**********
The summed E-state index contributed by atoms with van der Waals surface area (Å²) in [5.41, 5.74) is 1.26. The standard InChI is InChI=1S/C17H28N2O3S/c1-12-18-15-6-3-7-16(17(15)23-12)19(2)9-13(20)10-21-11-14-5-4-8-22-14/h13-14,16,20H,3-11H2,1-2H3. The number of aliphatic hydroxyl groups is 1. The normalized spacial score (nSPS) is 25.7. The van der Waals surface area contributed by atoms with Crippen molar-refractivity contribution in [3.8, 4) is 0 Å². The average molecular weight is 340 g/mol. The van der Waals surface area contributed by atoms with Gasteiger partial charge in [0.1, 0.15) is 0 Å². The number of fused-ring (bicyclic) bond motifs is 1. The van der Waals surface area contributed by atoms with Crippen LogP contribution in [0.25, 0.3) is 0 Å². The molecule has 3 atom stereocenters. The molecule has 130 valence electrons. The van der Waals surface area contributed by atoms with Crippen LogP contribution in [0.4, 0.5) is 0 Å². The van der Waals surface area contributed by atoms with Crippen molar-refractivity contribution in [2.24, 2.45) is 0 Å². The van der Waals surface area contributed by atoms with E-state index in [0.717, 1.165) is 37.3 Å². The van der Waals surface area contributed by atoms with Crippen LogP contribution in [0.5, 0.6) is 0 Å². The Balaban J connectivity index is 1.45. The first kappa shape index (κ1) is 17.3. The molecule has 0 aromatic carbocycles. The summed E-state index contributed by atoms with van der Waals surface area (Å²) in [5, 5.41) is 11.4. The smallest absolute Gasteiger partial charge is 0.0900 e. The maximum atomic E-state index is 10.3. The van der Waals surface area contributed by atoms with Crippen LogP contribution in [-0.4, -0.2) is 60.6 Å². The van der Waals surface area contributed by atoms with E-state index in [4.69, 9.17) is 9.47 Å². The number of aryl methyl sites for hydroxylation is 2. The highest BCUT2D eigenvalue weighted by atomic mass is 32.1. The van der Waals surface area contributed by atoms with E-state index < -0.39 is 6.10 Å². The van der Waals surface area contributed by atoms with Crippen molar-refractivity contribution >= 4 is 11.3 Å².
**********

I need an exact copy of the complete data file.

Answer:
The summed E-state index contributed by atoms with van der Waals surface area (Å²) in [5.41, 5.74) is 1.26. The standard InChI is InChI=1S/C17H28N2O3S/c1-12-18-15-6-3-7-16(17(15)23-12)19(2)9-13(20)10-21-11-14-5-4-8-22-14/h13-14,16,20H,3-11H2,1-2H3. The number of aliphatic hydroxyl groups is 1. The normalized spacial score (nSPS) is 25.7. The van der Waals surface area contributed by atoms with Crippen molar-refractivity contribution in [3.8, 4) is 0 Å². The average molecular weight is 340 g/mol. The van der Waals surface area contributed by atoms with Gasteiger partial charge in [0.1, 0.15) is 0 Å². The number of fused-ring (bicyclic) bond motifs is 1. The van der Waals surface area contributed by atoms with Crippen LogP contribution in [0.25, 0.3) is 0 Å². The molecule has 3 atom stereocenters. The molecule has 130 valence electrons. The van der Waals surface area contributed by atoms with Crippen LogP contribution in [0.4, 0.5) is 0 Å². The van der Waals surface area contributed by atoms with Crippen molar-refractivity contribution in [2.24, 2.45) is 0 Å². The van der Waals surface area contributed by atoms with E-state index in [0.717, 1.165) is 37.3 Å². The van der Waals surface area contributed by atoms with Crippen LogP contribution in [0.5, 0.6) is 0 Å². The Balaban J connectivity index is 1.45. The first kappa shape index (κ1) is 17.3. The molecule has 0 aromatic carbocycles. The summed E-state index contributed by atoms with van der Waals surface area (Å²) in [5, 5.41) is 11.4. The smallest absolute Gasteiger partial charge is 0.0900 e. The maximum atomic E-state index is 10.3. The van der Waals surface area contributed by atoms with Crippen LogP contribution in [-0.4, -0.2) is 60.6 Å². The van der Waals surface area contributed by atoms with E-state index in [4.69, 9.17) is 9.47 Å². The number of aryl methyl sites for hydroxylation is 2. The highest BCUT2D eigenvalue weighted by atomic mass is 32.1. The van der Waals surface area contributed by atoms with E-state index < -0.39 is 6.10 Å². The van der Waals surface area contributed by atoms with Crippen molar-refractivity contribution >= 4 is 11.3 Å².